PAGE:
The typical health management platform is a complex mechanism. This is, after all, an industry with zero tolerance for faults: even the slightest mistake could mean a life in danger.
Building healthcare solutions is what Zeomega specializes in. The Texas-based firm delivers integrated informatics and business process management solutions. Zeomega’s clients collectively service more than 30 million individuals across the United States.
WSO2 is a part of their success: key to Zeomega is Jiva, Zeomega’s population health management platform. Delivering analytics, workflow, content and patient engagement capabilities, Jiva uses key WSO2 products and provides a deployable PHM infrastructure that both healthcare providers and clients can use. A strong track record of integration and acquisitions keep both Zeomega and Jiva on top of what they do.
Attending WSO2Con Asia 2016 to explain all of this were Praveen Doddamani and Harshavardhan Gadham Mohanraj, Technical Leads at Zeomega. Their speech, titled Building on WSO2 for a Comprehensive Healthcare Solution, detailed how Jiva works and why. Let’s dig in.
The State of the Art
Jiva has the capability to integrate with various data repositories and management systems. During the initial days of integration, they built an ETL tool and a framework – using Python – to integrate data into Jiva, generally in the form of a CSV. It could also export data.
As their customer base expanded, this integration challenge became even more integral; their requirements changed to needing to load millions of records. To pull this off, Zeomega used the pyramid framework to build a RESTful web service that would do the job. They ended up building a SOAP system as well to better interface with their clients, and using these three tools, they could address batch integrations effectively.
When it comes to a deployment, however, with multiple servers, having these multiple systems turned out to be a burden, especially when clients needed a single API to be able to manipulate data; multiple systems with different tech stacks became roadblocks to both support and development.
“We don’t want to rewrite our existing logic; we want to leverage the existing business logic and provide a healthcare solution to external applications and well as third-party vendors,” said Harshavardhan Mohanraj, who was co-presenting with Doddamani.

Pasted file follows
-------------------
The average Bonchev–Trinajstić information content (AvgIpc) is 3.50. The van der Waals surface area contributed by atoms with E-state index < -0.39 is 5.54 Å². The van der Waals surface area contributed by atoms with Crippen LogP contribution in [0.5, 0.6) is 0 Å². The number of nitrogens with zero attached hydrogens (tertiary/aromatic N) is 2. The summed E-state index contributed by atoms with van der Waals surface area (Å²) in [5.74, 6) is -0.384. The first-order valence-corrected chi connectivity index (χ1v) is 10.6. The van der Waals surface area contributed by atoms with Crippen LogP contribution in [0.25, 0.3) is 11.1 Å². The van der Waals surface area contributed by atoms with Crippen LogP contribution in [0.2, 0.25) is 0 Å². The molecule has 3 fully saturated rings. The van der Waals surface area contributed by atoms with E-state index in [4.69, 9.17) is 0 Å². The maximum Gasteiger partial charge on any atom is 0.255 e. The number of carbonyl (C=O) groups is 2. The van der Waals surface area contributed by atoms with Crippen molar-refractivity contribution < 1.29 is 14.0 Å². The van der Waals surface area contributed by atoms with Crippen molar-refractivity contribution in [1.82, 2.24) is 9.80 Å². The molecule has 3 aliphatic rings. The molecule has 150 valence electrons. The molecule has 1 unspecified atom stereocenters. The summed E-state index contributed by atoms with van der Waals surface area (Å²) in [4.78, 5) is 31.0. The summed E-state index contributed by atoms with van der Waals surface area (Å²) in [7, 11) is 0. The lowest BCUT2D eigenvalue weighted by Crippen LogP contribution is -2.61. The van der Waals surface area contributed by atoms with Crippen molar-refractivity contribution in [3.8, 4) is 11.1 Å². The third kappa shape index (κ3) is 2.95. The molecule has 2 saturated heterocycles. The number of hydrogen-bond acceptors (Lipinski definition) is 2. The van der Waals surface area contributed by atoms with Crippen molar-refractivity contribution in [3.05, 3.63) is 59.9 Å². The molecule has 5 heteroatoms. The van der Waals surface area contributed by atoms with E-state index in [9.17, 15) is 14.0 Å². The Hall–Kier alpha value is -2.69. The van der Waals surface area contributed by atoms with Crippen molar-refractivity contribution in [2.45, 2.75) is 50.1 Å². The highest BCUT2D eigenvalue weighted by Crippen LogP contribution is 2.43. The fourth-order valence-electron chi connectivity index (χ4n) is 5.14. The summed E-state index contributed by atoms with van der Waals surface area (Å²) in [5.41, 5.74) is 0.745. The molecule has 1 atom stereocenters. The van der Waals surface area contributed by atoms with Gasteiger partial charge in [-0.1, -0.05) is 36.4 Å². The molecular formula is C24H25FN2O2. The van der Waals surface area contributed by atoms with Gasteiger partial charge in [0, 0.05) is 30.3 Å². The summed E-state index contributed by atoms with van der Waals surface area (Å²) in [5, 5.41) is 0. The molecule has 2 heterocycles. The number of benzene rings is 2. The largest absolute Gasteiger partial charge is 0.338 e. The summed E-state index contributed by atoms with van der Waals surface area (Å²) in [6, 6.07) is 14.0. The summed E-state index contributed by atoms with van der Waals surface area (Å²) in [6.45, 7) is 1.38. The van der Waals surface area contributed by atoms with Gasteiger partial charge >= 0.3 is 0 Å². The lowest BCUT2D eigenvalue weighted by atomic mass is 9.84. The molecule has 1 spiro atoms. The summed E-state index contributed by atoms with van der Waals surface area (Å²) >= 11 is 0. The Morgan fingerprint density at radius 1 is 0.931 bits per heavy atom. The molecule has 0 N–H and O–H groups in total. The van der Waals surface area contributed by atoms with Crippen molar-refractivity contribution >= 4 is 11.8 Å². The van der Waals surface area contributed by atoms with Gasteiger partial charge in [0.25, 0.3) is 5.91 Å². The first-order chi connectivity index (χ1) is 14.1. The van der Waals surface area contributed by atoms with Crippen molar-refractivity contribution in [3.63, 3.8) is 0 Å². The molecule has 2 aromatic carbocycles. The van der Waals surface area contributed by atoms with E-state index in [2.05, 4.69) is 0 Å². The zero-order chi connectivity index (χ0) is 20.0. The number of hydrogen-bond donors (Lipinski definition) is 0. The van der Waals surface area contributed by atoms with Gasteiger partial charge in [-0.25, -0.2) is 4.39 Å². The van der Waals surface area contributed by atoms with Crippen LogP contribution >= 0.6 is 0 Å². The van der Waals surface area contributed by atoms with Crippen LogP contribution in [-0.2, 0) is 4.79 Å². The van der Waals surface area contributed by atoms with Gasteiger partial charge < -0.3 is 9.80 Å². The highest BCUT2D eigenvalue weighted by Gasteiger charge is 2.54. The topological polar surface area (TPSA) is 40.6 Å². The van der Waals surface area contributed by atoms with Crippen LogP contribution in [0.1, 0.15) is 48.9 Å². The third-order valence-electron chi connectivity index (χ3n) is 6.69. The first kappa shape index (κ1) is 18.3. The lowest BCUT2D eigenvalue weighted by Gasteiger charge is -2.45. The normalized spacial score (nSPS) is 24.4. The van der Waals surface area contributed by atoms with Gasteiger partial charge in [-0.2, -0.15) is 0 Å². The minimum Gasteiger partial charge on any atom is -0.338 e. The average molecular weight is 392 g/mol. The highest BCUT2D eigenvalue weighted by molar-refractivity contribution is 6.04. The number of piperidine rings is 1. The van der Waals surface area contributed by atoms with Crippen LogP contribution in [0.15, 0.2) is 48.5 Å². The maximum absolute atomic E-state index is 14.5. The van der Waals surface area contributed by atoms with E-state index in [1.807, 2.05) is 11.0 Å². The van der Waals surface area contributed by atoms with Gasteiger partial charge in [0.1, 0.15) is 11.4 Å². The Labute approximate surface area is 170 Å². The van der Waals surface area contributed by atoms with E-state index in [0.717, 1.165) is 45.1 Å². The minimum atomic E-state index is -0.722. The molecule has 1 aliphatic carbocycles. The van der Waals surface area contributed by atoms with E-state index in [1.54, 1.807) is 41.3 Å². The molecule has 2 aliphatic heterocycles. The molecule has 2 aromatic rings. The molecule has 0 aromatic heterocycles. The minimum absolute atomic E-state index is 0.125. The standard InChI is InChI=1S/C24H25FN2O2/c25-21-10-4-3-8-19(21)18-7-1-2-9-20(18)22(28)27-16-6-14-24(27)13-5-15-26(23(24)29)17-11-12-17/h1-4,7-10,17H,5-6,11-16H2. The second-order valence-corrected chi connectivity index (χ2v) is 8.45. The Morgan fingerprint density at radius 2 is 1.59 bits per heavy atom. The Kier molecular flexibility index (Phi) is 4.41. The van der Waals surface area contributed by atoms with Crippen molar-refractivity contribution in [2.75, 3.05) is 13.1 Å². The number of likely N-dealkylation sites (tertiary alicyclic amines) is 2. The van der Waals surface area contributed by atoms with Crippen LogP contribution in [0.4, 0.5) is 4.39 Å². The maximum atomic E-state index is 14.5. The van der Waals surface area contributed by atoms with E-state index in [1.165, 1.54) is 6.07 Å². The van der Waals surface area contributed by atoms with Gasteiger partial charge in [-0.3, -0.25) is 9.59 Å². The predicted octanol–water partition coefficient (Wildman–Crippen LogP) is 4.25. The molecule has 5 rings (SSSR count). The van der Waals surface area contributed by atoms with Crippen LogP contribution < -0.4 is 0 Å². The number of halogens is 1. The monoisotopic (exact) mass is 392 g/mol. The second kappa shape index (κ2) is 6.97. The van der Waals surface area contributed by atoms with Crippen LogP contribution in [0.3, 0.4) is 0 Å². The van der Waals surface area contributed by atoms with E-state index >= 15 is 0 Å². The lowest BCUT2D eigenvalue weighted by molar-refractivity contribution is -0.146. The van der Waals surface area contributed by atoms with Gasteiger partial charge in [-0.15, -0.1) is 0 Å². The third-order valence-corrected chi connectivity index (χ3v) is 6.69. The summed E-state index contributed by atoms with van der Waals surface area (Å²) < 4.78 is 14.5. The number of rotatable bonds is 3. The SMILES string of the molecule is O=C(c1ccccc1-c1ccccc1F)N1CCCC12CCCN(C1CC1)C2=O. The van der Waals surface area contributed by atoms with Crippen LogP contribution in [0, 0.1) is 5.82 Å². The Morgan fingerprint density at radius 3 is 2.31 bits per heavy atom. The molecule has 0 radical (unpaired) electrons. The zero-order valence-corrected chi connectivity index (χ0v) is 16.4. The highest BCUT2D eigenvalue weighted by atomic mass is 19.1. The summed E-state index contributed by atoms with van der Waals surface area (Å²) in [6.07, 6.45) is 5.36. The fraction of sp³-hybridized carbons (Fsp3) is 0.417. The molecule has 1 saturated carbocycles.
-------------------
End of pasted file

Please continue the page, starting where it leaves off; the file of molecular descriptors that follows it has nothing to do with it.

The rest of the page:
At this point, they started evaluating WSO2 for a solution to this problem. WSO2 Enterprise Service Bus and WSO2 API Manager are built for this purpose. The WSO2 ESB would allow them to retain their legacy business platform and still connect whatever they needed to. WSO2 API Manager would handle the complete API management lifecycle, allowing them to push out secure APIs for their real-time web services.
To do this, said Mohanraj, they created a Jiva API framework. The core Jiva platform is exposed through RabbitMQ. Data is sent and received to this core platform through a module with the WSO2 ESB; this handles the integration, data transformation, turning flat files (CSV/XML) or anything else into the JSON actually processed by Jiva.
This functionality is exposed via WSO2 API Manager, which enables Zeomega to publish, deploy and manage the necessary SOAP and REST APIs.
In the future, said Mohanraj, they intend to shift Jiva from a monolithic structure to a less tightly coupled SOA model, with reusable components and better standards support. And to do this, they intend to use WSO2 – not just WSO2 ESB and WSO2 API Manager, but also WSO2 Identity Server and WSO2 Governance Registry.
“WSO2 products provide us with high performance, high availability, and better configurability,” said Mohanraj. “We want SOA governance, DevOps and flexibility. As a whole, we’re able to achieve a robust solution by integrating WSO2 products. We’re now moving away from spending more of our efforts on business infrastructure and we’re able to speed up agility by creating healthcare solutions.”
To learn more about Jiva and the WSO2 collaboration, watch the Zeomega talk at WSO2Con Asia 2016 here.